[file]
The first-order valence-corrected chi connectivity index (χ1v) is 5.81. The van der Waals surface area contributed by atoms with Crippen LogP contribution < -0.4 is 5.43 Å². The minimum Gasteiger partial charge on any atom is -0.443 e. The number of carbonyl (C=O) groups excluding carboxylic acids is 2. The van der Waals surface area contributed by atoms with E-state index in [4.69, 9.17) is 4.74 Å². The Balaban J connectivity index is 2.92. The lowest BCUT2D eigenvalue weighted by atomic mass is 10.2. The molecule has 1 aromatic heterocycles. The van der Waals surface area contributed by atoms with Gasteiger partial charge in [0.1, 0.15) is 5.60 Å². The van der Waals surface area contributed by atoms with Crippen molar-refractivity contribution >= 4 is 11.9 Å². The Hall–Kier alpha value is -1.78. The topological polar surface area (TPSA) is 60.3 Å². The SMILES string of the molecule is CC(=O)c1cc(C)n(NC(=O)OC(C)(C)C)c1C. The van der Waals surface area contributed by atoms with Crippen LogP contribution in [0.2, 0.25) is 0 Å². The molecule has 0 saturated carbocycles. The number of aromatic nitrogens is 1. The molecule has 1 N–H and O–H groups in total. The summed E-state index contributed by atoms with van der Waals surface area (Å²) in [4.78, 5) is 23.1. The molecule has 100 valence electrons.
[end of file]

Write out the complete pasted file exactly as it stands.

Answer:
The first-order valence-corrected chi connectivity index (χ1v) is 5.81. The van der Waals surface area contributed by atoms with Crippen LogP contribution < -0.4 is 5.43 Å². The minimum Gasteiger partial charge on any atom is -0.443 e. The number of carbonyl (C=O) groups excluding carboxylic acids is 2. The van der Waals surface area contributed by atoms with E-state index in [4.69, 9.17) is 4.74 Å². The Balaban J connectivity index is 2.92. The lowest BCUT2D eigenvalue weighted by atomic mass is 10.2. The molecule has 1 aromatic heterocycles. The van der Waals surface area contributed by atoms with Gasteiger partial charge in [0.1, 0.15) is 5.60 Å². The van der Waals surface area contributed by atoms with Crippen molar-refractivity contribution >= 4 is 11.9 Å². The Hall–Kier alpha value is -1.78. The topological polar surface area (TPSA) is 60.3 Å². The SMILES string of the molecule is CC(=O)c1cc(C)n(NC(=O)OC(C)(C)C)c1C. The van der Waals surface area contributed by atoms with Crippen LogP contribution in [0.2, 0.25) is 0 Å². The molecule has 0 saturated carbocycles. The number of aromatic nitrogens is 1. The molecule has 1 N–H and O–H groups in total. The summed E-state index contributed by atoms with van der Waals surface area (Å²) in [4.78, 5) is 23.1. The molecule has 100 valence electrons.